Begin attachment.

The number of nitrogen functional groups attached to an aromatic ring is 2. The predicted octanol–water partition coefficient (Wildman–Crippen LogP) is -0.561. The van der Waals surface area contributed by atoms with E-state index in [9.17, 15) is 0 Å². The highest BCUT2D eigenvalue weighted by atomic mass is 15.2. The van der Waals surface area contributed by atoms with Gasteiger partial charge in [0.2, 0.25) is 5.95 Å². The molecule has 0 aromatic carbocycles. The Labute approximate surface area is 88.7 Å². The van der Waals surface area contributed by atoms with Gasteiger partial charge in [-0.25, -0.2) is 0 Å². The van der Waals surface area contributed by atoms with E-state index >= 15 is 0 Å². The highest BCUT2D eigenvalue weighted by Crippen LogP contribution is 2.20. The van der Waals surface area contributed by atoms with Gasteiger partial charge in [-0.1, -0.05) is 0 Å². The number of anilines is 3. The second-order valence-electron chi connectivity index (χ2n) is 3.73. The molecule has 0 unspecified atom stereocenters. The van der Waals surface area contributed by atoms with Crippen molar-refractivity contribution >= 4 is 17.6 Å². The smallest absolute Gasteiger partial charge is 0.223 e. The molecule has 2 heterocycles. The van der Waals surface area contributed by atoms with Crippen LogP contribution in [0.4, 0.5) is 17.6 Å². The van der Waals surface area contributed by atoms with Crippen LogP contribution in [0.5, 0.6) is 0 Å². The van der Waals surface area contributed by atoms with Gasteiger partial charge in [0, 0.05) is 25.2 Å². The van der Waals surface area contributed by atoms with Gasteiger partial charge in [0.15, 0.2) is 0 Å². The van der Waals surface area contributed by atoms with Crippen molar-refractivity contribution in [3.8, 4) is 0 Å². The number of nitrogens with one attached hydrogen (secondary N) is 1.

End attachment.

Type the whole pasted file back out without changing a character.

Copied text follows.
The number of nitrogen functional groups attached to an aromatic ring is 2. The predicted octanol–water partition coefficient (Wildman–Crippen LogP) is -0.561. The van der Waals surface area contributed by atoms with E-state index in [9.17, 15) is 0 Å². The highest BCUT2D eigenvalue weighted by atomic mass is 15.2. The van der Waals surface area contributed by atoms with Gasteiger partial charge in [0.2, 0.25) is 5.95 Å². The molecule has 0 aromatic carbocycles. The Labute approximate surface area is 88.7 Å². The van der Waals surface area contributed by atoms with Gasteiger partial charge in [-0.25, -0.2) is 0 Å². The van der Waals surface area contributed by atoms with E-state index >= 15 is 0 Å². The highest BCUT2D eigenvalue weighted by Crippen LogP contribution is 2.20. The van der Waals surface area contributed by atoms with Gasteiger partial charge in [-0.1, -0.05) is 0 Å². The number of anilines is 3. The second-order valence-electron chi connectivity index (χ2n) is 3.73. The molecule has 0 unspecified atom stereocenters. The van der Waals surface area contributed by atoms with Crippen molar-refractivity contribution >= 4 is 17.6 Å². The smallest absolute Gasteiger partial charge is 0.223 e. The molecule has 2 heterocycles. The van der Waals surface area contributed by atoms with Crippen LogP contribution in [0.4, 0.5) is 17.6 Å². The van der Waals surface area contributed by atoms with Crippen LogP contribution in [0.5, 0.6) is 0 Å². The van der Waals surface area contributed by atoms with Gasteiger partial charge in [0, 0.05) is 25.2 Å². The van der Waals surface area contributed by atoms with Gasteiger partial charge in [0.15, 0.2) is 0 Å². The van der Waals surface area contributed by atoms with Crippen molar-refractivity contribution in [3.8, 4) is 0 Å². The number of nitrogens with one attached hydrogen (secondary N) is 1.